National C'ship: AICF showcases its usual inadequacies

On Wednesday, another chapter of ignominy was added when the national championship had to be deferred by a day due to lack of a proper venue. A discerning follower of the sport said though the All India Chess Federation (AICF) bears the prize-fund, it lacks the seriousness required to manage the biggest championship on its annual calendar.

Chess has taken rapid strides in India in the past quarter of a century, thanks mainly to Anand and his exploits.   -  AP

Viswanathan Anand was once asked about the role played by the All India Chess Federation in developing him as a world-class player. As is his wont, Anand smiled and said, “AICF has never interfered with my chess!”

The five-time world champion aptly summed up what he thought of the governing body.

No doubt, chess has taken rapid strides in the past quarter of a century, thanks mainly to Anand and his exploits. The AICF takes credit for providing opportunities to thousands of players to play in more than a hundred rated events annually.

>Read: Logistical error forces opening round delay

However, with a good number of podium-finishers in the international arena helping AICF’s image, the Federation has sadly ignored the importance of focussing on the organisational aspect.

No wonder, when it comes to conducting its national championship well, leave alone raising its profile, the AICF has fallen short on several occasions.

Latest chapter

On Wednesday, another chapter of ignominy was added when the >national championship had to be deferred by a day due to lack of a proper venue. A discerning follower of the sport said though the AICF bears the prize-fund, it lacks the seriousness required to manage the biggest championship on its annual calendar.

There have been instances when players have complained of improper or inadequate accommodation during the national championship. Puducherry (1991), Chennai (December 2007) and Aurangabad (2011) come to mind when reflecting on the logistical issues that have plagued the flagship event.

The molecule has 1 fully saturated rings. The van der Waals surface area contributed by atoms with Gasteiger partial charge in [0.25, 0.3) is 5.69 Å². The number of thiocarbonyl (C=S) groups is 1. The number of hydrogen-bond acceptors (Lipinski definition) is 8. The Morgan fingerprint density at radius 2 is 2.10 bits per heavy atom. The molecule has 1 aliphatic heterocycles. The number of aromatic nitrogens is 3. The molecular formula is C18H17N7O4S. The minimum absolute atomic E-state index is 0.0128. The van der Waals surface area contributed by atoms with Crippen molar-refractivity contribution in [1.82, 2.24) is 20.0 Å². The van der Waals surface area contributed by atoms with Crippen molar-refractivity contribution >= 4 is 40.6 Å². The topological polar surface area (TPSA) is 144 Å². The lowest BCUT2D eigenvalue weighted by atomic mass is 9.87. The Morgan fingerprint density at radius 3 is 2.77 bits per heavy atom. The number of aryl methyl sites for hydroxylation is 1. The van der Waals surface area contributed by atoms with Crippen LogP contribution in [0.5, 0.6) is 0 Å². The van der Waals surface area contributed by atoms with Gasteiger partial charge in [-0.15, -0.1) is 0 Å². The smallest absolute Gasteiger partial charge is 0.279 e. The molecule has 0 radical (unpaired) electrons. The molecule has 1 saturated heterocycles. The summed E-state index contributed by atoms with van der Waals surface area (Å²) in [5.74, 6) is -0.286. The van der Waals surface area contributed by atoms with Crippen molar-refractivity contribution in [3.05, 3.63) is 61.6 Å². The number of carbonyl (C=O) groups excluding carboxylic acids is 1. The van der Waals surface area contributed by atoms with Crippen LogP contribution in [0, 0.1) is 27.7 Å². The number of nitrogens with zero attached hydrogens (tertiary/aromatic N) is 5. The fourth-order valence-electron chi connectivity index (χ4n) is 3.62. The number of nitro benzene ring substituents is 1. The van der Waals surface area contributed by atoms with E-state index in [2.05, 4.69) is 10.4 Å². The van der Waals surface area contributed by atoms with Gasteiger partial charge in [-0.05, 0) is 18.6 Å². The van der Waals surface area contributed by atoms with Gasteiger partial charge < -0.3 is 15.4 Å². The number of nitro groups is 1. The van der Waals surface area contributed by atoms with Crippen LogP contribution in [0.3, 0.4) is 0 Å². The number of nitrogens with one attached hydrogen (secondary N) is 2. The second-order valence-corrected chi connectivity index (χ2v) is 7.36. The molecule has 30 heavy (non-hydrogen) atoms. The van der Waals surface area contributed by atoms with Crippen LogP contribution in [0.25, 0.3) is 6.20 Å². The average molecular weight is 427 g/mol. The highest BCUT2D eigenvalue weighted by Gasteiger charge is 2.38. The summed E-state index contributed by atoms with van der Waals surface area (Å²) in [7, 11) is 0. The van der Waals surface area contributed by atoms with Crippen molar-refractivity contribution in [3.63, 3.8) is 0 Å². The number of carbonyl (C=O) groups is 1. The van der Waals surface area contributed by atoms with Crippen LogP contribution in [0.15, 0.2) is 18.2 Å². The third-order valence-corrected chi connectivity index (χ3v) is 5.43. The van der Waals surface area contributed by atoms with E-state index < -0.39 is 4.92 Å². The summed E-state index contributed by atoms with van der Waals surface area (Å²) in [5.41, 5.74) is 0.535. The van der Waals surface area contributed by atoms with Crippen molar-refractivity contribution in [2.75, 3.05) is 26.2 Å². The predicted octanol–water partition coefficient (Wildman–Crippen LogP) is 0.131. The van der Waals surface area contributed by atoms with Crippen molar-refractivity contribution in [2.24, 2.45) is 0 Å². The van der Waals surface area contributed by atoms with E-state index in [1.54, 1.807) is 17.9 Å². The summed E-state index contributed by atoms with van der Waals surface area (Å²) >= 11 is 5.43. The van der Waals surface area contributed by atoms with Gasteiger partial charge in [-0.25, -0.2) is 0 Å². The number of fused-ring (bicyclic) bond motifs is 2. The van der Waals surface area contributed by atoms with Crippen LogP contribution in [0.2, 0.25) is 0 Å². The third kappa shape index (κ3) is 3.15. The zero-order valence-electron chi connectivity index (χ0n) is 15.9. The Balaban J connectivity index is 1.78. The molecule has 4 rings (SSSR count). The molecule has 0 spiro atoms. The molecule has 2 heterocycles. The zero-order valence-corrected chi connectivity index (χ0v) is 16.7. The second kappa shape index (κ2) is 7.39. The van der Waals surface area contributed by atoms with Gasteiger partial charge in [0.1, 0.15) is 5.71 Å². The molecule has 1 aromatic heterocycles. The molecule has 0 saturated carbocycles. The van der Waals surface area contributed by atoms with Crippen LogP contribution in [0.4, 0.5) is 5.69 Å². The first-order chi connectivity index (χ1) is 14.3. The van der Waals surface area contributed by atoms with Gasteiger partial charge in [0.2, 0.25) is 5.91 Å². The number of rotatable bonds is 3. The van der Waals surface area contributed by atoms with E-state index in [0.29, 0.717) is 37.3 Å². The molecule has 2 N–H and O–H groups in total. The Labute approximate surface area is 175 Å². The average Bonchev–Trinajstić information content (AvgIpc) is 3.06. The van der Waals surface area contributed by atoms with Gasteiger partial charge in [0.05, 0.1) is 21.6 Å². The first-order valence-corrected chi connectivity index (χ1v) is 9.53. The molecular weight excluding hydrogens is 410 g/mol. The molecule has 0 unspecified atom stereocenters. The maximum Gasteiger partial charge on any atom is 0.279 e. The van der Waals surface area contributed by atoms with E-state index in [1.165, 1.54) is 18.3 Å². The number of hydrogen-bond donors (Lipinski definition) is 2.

Puducherry provided good but inadequate accommodation, given the number of qualifiers. Even after a restart, some of the leading players boycotted the event. Chennai, the headquarters of Indian chess, witnessed a case of rare unity among the players who refused the poor hostel facility and later failed to find suitable hotel accommodation. As a result, the event was put off by two months, leaving the players with no option but to go back.

Instead of addressing the core issue, a peeved AICF decided to thereafter pay meagre but fixed amounts towards accommodation to those representing the States, and nothing to those from institutions.

Aurangabad hosted the event in a playing hall which did not meet the expectations of the players. Worse, the participants found the adjoining wash rooms “appalling.” However, the event was held as per schedule.

Today, in spite of not missing an opportunity to mention that it has a few crores in fixed deposits, the AICF has not won the confidence of its true assets — the top players.

Limited vision

“What use are these crores if the AICF cannot ensure the proper conduct of its national championship?” asked a Grandmaster who felt that the Federation had a “limited vision.”

A State secretary pointed out, “The frugal approach continues in Indian chess. The AICF gets 50 per cent of the entry fee from the organisers and also charges a tidy Earnest Money Deposit (EMD) which is non-refundable. Have you ever heard of a deposit that is non-refundable? Even after paying all these to the AICF, what does it offer in return to the host association?”

The AICF secretary, V. Hariharan, was candid in admitting that “it was upsetting” to learn about the circumstances that led to the postponement of the first round of the nationals.

“For now, we want the organiser (A.K. Raizada) to host the event well. Since Uttar Pradesh did a good job of the national Challengers, we thought the national championship would be easier to handle. But, this was very unfortunate,” said the mild-mannered Hariharan, himself a player of immense experience.

Now that the championship has started in a room appropriate enough to hold it, the focus will be on performances. The organisational aspect will once again get pushed to the background till the next muddle.

Liftout

When it comes to conducting its National championship, the AICF has fallen short on several occasions